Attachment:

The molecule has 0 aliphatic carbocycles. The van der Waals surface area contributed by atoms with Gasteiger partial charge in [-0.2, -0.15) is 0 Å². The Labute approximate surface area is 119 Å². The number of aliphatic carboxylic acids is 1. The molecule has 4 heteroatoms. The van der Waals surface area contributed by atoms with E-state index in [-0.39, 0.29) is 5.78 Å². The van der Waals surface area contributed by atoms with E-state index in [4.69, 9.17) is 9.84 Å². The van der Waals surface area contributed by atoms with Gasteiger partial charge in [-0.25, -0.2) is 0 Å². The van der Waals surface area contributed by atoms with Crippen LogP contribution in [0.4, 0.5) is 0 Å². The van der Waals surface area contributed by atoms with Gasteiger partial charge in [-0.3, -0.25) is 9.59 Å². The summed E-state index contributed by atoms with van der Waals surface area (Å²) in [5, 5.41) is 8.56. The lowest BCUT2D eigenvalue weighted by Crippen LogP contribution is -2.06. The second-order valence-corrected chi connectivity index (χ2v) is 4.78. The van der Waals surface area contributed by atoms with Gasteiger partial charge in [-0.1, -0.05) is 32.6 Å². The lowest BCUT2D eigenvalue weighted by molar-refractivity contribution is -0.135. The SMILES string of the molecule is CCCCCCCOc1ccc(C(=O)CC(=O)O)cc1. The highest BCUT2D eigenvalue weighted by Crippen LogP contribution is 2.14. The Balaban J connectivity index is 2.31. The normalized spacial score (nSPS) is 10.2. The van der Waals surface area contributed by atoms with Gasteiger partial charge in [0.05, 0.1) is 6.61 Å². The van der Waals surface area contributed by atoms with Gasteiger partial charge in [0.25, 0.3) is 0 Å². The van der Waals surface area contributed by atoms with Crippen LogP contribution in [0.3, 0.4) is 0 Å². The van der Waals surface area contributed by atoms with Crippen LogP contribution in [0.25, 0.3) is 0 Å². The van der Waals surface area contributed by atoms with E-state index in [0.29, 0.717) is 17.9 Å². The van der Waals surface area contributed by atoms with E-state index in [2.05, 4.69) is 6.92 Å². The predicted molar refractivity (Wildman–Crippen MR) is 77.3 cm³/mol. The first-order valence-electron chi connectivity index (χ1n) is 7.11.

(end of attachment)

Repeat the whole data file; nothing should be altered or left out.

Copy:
The molecule has 0 aliphatic carbocycles. The van der Waals surface area contributed by atoms with Gasteiger partial charge in [-0.2, -0.15) is 0 Å². The Labute approximate surface area is 119 Å². The number of aliphatic carboxylic acids is 1. The molecule has 4 heteroatoms. The van der Waals surface area contributed by atoms with E-state index in [-0.39, 0.29) is 5.78 Å². The van der Waals surface area contributed by atoms with E-state index in [4.69, 9.17) is 9.84 Å². The van der Waals surface area contributed by atoms with Gasteiger partial charge in [-0.25, -0.2) is 0 Å². The van der Waals surface area contributed by atoms with Crippen LogP contribution in [0.4, 0.5) is 0 Å². The van der Waals surface area contributed by atoms with Gasteiger partial charge in [-0.3, -0.25) is 9.59 Å². The summed E-state index contributed by atoms with van der Waals surface area (Å²) in [5, 5.41) is 8.56. The lowest BCUT2D eigenvalue weighted by Crippen LogP contribution is -2.06. The second-order valence-corrected chi connectivity index (χ2v) is 4.78. The van der Waals surface area contributed by atoms with Gasteiger partial charge in [-0.1, -0.05) is 32.6 Å². The lowest BCUT2D eigenvalue weighted by molar-refractivity contribution is -0.135. The SMILES string of the molecule is CCCCCCCOc1ccc(C(=O)CC(=O)O)cc1. The highest BCUT2D eigenvalue weighted by Crippen LogP contribution is 2.14. The Balaban J connectivity index is 2.31. The normalized spacial score (nSPS) is 10.2. The van der Waals surface area contributed by atoms with Gasteiger partial charge in [0.05, 0.1) is 6.61 Å². The van der Waals surface area contributed by atoms with Gasteiger partial charge in [0.25, 0.3) is 0 Å². The van der Waals surface area contributed by atoms with Crippen LogP contribution in [0.3, 0.4) is 0 Å². The van der Waals surface area contributed by atoms with Crippen LogP contribution in [0.25, 0.3) is 0 Å². The van der Waals surface area contributed by atoms with E-state index in [0.29, 0.717) is 17.9 Å². The van der Waals surface area contributed by atoms with E-state index in [2.05, 4.69) is 6.92 Å². The predicted molar refractivity (Wildman–Crippen MR) is 77.3 cm³/mol. The first-order valence-electron chi connectivity index (χ1n) is 7.11.